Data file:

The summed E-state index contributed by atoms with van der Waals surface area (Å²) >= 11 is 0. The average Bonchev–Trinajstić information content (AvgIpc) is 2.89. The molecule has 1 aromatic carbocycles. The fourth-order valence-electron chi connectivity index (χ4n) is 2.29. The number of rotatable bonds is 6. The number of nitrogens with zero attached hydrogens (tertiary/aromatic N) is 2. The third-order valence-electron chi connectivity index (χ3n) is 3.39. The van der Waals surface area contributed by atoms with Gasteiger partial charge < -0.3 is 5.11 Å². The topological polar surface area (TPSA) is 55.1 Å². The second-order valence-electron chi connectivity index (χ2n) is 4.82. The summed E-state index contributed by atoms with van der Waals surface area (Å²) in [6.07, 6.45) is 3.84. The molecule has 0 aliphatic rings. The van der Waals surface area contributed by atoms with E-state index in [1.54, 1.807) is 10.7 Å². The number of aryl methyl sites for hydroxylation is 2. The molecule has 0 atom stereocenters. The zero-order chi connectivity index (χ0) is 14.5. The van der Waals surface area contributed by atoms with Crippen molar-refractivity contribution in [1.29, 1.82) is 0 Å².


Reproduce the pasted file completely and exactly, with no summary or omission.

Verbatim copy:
The summed E-state index contributed by atoms with van der Waals surface area (Å²) >= 11 is 0. The average Bonchev–Trinajstić information content (AvgIpc) is 2.89. The molecule has 1 aromatic carbocycles. The fourth-order valence-electron chi connectivity index (χ4n) is 2.29. The number of rotatable bonds is 6. The number of nitrogens with zero attached hydrogens (tertiary/aromatic N) is 2. The third-order valence-electron chi connectivity index (χ3n) is 3.39. The van der Waals surface area contributed by atoms with Gasteiger partial charge < -0.3 is 5.11 Å². The topological polar surface area (TPSA) is 55.1 Å². The second-order valence-electron chi connectivity index (χ2n) is 4.82. The summed E-state index contributed by atoms with van der Waals surface area (Å²) in [6.07, 6.45) is 3.84. The molecule has 0 aliphatic rings. The van der Waals surface area contributed by atoms with E-state index in [1.54, 1.807) is 10.7 Å². The number of aryl methyl sites for hydroxylation is 2. The molecule has 0 atom stereocenters. The zero-order chi connectivity index (χ0) is 14.5. The van der Waals surface area contributed by atoms with Crippen molar-refractivity contribution in [1.29, 1.82) is 0 Å².